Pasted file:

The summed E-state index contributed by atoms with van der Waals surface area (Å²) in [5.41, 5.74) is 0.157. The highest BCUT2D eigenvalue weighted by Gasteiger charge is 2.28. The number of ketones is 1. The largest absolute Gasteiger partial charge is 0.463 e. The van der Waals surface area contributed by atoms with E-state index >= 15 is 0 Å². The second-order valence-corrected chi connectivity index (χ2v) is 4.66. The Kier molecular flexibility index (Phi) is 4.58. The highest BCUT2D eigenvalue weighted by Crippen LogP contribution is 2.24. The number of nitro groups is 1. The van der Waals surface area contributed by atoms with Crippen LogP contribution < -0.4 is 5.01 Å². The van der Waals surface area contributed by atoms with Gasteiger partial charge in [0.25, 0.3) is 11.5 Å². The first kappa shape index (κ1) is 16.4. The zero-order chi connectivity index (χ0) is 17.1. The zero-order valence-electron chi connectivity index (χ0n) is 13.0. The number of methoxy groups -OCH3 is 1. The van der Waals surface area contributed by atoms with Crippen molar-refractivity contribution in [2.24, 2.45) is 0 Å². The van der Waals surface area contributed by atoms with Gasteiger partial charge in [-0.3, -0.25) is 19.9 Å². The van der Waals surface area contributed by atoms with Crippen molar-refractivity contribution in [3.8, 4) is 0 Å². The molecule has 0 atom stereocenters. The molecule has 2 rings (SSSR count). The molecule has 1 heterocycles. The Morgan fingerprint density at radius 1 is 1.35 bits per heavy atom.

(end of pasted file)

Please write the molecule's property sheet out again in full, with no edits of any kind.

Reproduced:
The summed E-state index contributed by atoms with van der Waals surface area (Å²) in [5.41, 5.74) is 0.157. The highest BCUT2D eigenvalue weighted by Gasteiger charge is 2.28. The number of ketones is 1. The largest absolute Gasteiger partial charge is 0.463 e. The van der Waals surface area contributed by atoms with E-state index >= 15 is 0 Å². The second-order valence-corrected chi connectivity index (χ2v) is 4.66. The Kier molecular flexibility index (Phi) is 4.58. The highest BCUT2D eigenvalue weighted by Crippen LogP contribution is 2.24. The number of nitro groups is 1. The van der Waals surface area contributed by atoms with Crippen LogP contribution < -0.4 is 5.01 Å². The van der Waals surface area contributed by atoms with Gasteiger partial charge in [0.25, 0.3) is 11.5 Å². The first kappa shape index (κ1) is 16.4. The zero-order chi connectivity index (χ0) is 17.1. The zero-order valence-electron chi connectivity index (χ0n) is 13.0. The number of methoxy groups -OCH3 is 1. The van der Waals surface area contributed by atoms with Crippen molar-refractivity contribution in [2.24, 2.45) is 0 Å². The van der Waals surface area contributed by atoms with Gasteiger partial charge in [-0.3, -0.25) is 19.9 Å². The van der Waals surface area contributed by atoms with Crippen molar-refractivity contribution in [3.8, 4) is 0 Å². The molecule has 0 atom stereocenters. The molecule has 2 rings (SSSR count). The molecule has 1 heterocycles. The Morgan fingerprint density at radius 1 is 1.35 bits per heavy atom.